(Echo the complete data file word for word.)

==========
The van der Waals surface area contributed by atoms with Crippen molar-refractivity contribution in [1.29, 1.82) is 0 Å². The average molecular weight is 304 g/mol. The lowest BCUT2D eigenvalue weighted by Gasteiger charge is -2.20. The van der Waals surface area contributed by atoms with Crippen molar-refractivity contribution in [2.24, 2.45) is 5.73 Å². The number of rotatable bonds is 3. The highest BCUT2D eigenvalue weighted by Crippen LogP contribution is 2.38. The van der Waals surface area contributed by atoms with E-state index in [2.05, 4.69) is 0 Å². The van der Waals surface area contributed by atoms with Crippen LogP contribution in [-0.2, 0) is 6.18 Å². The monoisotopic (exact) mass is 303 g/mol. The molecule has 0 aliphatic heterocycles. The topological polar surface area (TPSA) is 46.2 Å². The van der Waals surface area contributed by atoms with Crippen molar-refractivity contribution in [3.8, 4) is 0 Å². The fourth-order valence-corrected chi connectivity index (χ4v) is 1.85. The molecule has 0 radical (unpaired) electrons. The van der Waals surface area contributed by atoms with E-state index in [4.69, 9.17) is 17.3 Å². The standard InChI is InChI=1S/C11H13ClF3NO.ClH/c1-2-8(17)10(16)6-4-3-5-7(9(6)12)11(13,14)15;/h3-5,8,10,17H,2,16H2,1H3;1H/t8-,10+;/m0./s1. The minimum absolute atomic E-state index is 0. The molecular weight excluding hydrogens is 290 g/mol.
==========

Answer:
The van der Waals surface area contributed by atoms with Crippen molar-refractivity contribution in [1.29, 1.82) is 0 Å². The average molecular weight is 304 g/mol. The lowest BCUT2D eigenvalue weighted by Gasteiger charge is -2.20. The van der Waals surface area contributed by atoms with Crippen molar-refractivity contribution in [2.24, 2.45) is 5.73 Å². The number of rotatable bonds is 3. The highest BCUT2D eigenvalue weighted by Crippen LogP contribution is 2.38. The van der Waals surface area contributed by atoms with E-state index in [2.05, 4.69) is 0 Å². The van der Waals surface area contributed by atoms with Crippen LogP contribution in [-0.2, 0) is 6.18 Å². The monoisotopic (exact) mass is 303 g/mol. The molecule has 0 aliphatic heterocycles. The topological polar surface area (TPSA) is 46.2 Å². The van der Waals surface area contributed by atoms with Crippen molar-refractivity contribution in [3.8, 4) is 0 Å². The fourth-order valence-corrected chi connectivity index (χ4v) is 1.85. The molecule has 0 radical (unpaired) electrons. The van der Waals surface area contributed by atoms with E-state index in [4.69, 9.17) is 17.3 Å². The standard InChI is InChI=1S/C11H13ClF3NO.ClH/c1-2-8(17)10(16)6-4-3-5-7(9(6)12)11(13,14)15;/h3-5,8,10,17H,2,16H2,1H3;1H/t8-,10+;/m0./s1. The minimum absolute atomic E-state index is 0. The molecular weight excluding hydrogens is 290 g/mol.